On Tuesday, I was watching The Beat with Ari Melber discuss that day's primary elections in Ohio for two open congressional seats, one heavily Republican the other heavily Democrat.. As a legal analyst, Melber, who is an attorney, is top notch. As a political analyst... not so much.
Melber's program focused on Trump's supposed waning influence in the GOP. Guests eagerly advanced that narrative. As proof, Melber continually referred to the recent Texas GOP "primary" for an open congressional seat, an election in which the Trump endorsed candidate, Susan Wright, lost to another Republican, state representative Jake Ellzey.
The problem with Melber's "proof" of Trump's declining influence in the GOP is that the Texas race was NOT a primary. It was a runoff general election which featured two Republicans. In the preceding "jungle primary," the leading Democratic candidate finished third and didn't make the run-off.
Ellzey prevailed in the runoff with 53% of the vote. (Some analysts suggest that's a blowout - a 6 point margin is most certainly a close election.) There is no mystery why Ellzey prevailed. While he garnered a significant percentage of the Republican vote, no doubt what gave him his majority were Democrats who voted in the run-off for the least Trumpy GOP candidate.'
The Texas race didn't prove anything about Trump's waning influence in the GOP. It did confirm though something we've known since 2018. Democrats and to a lesser degree, independents, do not like Trump and will jump at a chance to vote against anyone seen as associated with him. That's not a nothing burger. Trump, outside the GOP base, has almost no support.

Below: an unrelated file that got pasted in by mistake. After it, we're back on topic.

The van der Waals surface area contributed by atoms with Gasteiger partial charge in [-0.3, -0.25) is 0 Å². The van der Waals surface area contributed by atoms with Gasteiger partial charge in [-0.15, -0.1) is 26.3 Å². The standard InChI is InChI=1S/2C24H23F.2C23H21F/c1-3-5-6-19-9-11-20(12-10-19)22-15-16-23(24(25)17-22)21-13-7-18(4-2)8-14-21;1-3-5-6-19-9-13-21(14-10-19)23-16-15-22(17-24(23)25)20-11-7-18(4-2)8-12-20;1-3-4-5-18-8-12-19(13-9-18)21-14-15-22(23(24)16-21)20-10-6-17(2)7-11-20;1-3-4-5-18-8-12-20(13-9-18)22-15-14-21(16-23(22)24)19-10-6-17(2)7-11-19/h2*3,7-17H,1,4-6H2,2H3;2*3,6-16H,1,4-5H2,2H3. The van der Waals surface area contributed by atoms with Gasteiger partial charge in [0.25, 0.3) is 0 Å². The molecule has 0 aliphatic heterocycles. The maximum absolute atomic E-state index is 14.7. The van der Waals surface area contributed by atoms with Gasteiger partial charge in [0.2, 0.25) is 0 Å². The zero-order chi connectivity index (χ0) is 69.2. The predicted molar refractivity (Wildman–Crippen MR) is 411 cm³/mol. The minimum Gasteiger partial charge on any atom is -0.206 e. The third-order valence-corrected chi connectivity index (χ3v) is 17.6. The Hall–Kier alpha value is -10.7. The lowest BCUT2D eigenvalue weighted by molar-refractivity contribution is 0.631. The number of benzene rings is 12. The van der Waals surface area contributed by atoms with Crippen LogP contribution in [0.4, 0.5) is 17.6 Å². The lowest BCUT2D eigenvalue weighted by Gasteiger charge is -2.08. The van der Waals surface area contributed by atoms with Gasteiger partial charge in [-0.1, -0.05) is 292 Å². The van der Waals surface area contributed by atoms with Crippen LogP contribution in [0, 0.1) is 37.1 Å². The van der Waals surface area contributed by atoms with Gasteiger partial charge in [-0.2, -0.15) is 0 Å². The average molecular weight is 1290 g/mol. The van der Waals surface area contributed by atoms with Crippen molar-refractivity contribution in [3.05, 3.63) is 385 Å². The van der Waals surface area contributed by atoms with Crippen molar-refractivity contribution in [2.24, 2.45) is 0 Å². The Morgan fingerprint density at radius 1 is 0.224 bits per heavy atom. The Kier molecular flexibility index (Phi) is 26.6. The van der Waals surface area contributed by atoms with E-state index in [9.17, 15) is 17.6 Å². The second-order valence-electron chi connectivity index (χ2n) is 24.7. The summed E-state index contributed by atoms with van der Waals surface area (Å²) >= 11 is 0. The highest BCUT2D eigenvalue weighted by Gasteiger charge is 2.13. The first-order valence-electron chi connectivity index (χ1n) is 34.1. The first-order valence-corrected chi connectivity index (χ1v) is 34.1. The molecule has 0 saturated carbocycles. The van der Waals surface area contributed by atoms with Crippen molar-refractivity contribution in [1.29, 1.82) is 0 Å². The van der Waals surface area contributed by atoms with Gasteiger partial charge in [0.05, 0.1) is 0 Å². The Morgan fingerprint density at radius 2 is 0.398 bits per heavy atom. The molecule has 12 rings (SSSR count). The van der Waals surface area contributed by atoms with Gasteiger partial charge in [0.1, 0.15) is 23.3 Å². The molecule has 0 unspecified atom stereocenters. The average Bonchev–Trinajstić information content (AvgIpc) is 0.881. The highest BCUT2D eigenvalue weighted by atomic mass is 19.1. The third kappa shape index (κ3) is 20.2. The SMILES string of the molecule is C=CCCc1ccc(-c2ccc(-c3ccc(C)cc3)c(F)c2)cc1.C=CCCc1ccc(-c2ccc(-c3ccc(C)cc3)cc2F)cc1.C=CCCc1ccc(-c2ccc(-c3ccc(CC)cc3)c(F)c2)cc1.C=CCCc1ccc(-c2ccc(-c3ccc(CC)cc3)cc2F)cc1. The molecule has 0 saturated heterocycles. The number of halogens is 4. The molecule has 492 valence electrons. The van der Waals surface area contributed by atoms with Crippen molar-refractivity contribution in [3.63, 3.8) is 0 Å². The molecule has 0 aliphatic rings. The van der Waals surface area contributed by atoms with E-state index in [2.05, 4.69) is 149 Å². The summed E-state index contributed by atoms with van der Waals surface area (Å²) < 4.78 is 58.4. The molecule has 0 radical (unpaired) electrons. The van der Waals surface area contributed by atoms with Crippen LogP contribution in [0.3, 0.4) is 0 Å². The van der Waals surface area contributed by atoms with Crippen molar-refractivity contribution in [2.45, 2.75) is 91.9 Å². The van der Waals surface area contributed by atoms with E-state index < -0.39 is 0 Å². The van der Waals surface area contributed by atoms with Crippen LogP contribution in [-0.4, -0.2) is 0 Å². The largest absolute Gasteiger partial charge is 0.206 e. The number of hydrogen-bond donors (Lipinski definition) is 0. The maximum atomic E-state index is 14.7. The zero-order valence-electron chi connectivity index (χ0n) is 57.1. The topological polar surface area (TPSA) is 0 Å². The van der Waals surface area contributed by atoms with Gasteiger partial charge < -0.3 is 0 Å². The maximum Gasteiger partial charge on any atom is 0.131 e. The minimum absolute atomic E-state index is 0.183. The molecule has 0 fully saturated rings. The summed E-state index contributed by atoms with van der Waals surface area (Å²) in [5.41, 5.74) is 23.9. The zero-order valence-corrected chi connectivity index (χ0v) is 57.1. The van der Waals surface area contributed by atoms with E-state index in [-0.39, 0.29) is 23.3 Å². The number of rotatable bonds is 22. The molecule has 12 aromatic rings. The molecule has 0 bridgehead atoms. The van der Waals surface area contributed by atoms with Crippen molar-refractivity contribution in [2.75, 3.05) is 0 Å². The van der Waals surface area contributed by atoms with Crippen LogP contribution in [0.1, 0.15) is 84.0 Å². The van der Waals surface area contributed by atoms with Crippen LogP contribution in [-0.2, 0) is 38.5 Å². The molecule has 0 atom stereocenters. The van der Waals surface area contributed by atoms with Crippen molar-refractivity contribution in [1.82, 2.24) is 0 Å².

In Ohio, the Trump endorsed candidate, coal lobbyist Mike Carey, won the GOP special election congressional primary on Tuesday. Cable news talking heads trumpeted this as sign of Trump's continued hold over GOP voters. But is that really accurate? First of all, Trump's endorsement didn't clear the field Carey ended up running against 10 other Republican candidates, many of whom had high level endorsements. Despite having Trump's enthusiastic support and Trump's PAC putting at least $400,000 into Carey's campaign, Carey only received 37% of the Republican vote. Nearly 2 out of every 3 Republican voters in that Ohio congressional district knew Trump had endorsed Carey, yet chose to vote for another candidate. While the lack of a Trump endorsement didn't help those candidates not named Carey, what really killed their chances was the splintered nature of the vote.
The real message out of Ohio on Tuesday was the special election Democratic primary in Congressional District 10. In that district, Nina Turner, a former state senator and well-known Bernie Sanders campaign activist, lost to Shontel Brown, a member of the Cuyahoga (Cleveland) County Council. Brown was seen as the more moderate, establishment candidate. Turner was viewed as a bomb thrower, someone who was so far left she would not sign on to the Biden agenda.
The moderates are continuing to win most of the primary fights within the Democratic Party. So much for the GOP narrative that the crazies are taking over the Democratic Party. Thus far that has not been happening.